Friday, May 04, 2007

The Player In The Box

The absolute biggest problem, and by that I mean the 100 pound gorilla that cripples your pets and eats all your cereal, involved in writing rules, settings or scenarios for tabletop roleplaying is this: that you can't fit the GM in the box.

Lackluster systems and dry settings can be spun into gold by a talented game master (or dungeon master, if you prefer, or referee, or storyteller). Likewise literary gold can be churned into unusable muck by a bad GM.

You can load a system to favour storytelling. You can give GMing advice in the rulebook. You can shift some component of creative control to the players. But none of these address the fundamental problem that your game is only going to be as good as your GM, and if you're a player who has a bad GM you're out of luck, because you can't pack a good GM in the box.

Screw that. Who wants to be a player anyway?

Now, as someone who runs games more often than he plays them, I am not without a large helping of appreciation for the merits of a good player. A good GM makes a game good; but when you have good players as well, that's when art happens.

But while ideally every game would consist of groups of perfect people sitting down to play perfect games, if I have to short one side of the equation, it's the players. I want good players, but if I can't get them I'd be perfectly happy to settle for something pre-packaged.

So is there a way that we can put the players in the box? If you have an answer, then blog it. I want ideas, and there's a lot of very talented game designers out there. Think laterally. Can an offline solo roleplaying experience be designed which casts the consumer in the role of GM?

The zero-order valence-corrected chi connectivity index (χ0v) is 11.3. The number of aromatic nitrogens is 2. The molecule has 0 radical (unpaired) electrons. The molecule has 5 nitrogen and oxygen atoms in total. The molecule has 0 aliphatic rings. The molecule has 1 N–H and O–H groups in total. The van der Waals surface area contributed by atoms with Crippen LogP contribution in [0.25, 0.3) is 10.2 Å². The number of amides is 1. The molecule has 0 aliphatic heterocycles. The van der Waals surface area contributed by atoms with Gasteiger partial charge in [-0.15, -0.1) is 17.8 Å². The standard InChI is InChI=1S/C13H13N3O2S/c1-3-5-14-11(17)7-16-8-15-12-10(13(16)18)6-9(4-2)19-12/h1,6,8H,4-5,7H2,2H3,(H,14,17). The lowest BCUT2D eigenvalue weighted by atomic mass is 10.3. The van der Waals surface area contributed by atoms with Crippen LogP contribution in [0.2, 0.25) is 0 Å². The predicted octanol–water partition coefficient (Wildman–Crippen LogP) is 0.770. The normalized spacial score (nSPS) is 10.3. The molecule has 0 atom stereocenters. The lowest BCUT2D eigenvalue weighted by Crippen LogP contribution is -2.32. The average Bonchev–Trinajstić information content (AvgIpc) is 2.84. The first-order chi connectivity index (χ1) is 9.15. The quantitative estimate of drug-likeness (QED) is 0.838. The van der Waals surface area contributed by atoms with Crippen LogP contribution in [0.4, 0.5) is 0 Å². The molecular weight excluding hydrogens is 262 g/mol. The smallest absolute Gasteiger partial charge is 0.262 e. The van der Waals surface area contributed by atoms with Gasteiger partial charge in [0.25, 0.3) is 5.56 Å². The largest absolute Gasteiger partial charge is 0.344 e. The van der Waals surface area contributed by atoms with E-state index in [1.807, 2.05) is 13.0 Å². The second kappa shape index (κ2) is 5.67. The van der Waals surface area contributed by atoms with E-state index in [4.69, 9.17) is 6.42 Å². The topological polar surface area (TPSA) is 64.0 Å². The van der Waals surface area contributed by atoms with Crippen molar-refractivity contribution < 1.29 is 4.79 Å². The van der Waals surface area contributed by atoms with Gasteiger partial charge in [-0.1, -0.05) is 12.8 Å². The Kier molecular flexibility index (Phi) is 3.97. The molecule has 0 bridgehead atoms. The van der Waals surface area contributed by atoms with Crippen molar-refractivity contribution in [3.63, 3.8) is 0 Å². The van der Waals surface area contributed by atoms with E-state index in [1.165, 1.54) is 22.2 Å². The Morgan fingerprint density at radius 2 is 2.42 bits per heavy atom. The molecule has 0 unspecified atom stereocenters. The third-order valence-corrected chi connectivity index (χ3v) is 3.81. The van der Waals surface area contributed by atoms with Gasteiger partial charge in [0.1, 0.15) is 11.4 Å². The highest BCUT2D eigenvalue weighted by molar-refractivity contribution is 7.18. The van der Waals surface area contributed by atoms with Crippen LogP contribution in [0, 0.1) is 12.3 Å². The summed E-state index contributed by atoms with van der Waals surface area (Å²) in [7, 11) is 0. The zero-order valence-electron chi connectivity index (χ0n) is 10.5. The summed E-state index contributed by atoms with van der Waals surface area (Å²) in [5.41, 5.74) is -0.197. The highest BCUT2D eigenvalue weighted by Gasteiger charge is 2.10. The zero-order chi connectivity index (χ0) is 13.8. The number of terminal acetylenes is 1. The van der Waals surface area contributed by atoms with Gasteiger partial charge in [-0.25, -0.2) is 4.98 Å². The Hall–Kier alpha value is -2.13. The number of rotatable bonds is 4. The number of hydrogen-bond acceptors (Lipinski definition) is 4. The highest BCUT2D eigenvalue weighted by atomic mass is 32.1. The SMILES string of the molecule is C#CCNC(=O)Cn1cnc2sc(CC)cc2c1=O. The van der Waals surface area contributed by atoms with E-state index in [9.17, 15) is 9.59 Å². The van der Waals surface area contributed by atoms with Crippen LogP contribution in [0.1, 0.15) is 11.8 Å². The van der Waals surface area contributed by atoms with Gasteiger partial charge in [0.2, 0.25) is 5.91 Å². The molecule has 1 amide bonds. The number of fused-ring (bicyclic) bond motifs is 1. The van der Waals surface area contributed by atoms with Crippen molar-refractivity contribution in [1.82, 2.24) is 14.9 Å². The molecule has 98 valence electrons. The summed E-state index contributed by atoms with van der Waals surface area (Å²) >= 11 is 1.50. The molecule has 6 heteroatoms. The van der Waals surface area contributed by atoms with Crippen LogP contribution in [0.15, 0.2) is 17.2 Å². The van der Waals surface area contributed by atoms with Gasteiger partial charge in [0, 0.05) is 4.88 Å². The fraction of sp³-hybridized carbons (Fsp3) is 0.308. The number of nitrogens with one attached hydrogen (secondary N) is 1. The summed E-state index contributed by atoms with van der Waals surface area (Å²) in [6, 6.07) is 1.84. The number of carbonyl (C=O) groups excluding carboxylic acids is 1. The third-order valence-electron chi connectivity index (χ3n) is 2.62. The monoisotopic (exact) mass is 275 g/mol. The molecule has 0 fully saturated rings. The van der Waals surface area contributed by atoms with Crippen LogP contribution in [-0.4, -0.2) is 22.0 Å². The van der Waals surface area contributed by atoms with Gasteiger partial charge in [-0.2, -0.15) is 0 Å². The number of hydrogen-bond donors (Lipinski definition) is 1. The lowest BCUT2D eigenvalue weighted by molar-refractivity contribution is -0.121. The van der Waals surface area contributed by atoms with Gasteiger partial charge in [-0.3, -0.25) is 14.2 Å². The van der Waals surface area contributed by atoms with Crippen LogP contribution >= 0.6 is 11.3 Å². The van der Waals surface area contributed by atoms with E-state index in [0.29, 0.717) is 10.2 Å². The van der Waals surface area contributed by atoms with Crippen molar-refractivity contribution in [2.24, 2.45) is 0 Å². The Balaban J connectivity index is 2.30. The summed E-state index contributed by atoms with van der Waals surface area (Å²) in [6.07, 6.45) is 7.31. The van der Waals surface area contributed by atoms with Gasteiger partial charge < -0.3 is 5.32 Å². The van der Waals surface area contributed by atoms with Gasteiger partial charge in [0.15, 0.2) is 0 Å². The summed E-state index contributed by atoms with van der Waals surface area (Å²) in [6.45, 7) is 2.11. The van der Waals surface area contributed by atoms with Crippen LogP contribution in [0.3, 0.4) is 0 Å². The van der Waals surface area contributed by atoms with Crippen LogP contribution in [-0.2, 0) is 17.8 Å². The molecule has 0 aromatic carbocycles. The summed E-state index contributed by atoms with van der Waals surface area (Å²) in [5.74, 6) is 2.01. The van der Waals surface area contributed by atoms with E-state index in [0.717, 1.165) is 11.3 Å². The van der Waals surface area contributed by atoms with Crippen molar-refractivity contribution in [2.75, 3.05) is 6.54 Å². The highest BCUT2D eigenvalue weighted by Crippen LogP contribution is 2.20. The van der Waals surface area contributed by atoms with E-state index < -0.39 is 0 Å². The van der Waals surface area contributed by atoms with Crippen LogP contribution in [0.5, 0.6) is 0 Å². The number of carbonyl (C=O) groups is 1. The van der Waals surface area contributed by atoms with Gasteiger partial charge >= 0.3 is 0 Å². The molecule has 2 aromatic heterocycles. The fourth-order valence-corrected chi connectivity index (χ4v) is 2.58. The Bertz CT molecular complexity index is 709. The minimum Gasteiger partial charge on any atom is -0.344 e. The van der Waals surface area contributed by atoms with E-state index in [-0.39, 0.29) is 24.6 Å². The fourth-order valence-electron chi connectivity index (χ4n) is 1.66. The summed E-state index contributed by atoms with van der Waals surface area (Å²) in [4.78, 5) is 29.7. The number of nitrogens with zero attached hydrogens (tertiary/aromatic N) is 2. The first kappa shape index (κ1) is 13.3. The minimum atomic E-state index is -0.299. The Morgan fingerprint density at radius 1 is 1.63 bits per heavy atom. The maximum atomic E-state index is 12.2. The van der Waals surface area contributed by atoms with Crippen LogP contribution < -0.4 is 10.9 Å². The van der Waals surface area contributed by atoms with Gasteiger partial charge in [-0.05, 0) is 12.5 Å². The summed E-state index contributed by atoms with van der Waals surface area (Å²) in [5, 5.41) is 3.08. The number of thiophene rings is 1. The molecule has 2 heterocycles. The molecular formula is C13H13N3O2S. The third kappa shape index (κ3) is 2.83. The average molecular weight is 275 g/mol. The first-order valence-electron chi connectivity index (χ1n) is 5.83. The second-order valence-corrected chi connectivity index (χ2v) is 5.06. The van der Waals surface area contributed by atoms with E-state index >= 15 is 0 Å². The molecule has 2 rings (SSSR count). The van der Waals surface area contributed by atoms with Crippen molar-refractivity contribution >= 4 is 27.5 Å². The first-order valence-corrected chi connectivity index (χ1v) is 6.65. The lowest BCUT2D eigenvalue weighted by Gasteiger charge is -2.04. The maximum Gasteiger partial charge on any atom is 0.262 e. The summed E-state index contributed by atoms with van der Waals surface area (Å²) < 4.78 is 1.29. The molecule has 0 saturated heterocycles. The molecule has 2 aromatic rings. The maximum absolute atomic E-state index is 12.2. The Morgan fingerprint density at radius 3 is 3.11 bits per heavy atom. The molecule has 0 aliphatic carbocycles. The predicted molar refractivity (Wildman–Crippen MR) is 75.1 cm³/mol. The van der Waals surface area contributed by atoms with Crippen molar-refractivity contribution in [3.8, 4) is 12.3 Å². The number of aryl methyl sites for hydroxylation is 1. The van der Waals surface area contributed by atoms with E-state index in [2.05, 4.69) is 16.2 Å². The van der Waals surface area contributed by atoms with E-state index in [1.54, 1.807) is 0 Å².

3 comments:

Grant said...

You could conceivably replace your players with some kind of randomly generated behaviour - modified by character abilities/traits, of course.

Then the challenge of the game is to work out how much or how little you should throw at these randomly operating characters. Too little and they won't progress very far. Too much and they'll die.

GregT said...

I like that idea but then that mostly devolves into a systematic dice rolling exercise. Is there anny way, do you think, to somehow retain storytelling? Possibly the point of the game would be the record kept of the story, which you could later share with real people...

Grant said...

I think if you developed a complex enough randomized set of actions and reactions, you could approximate the sense of players contributing to a narrative. But it'd be a bugger of a design job for whoever made the thing.

You'd need a lot of dice-rolling because that's pretty much the most obvious way of taking player action out of the GM's hands.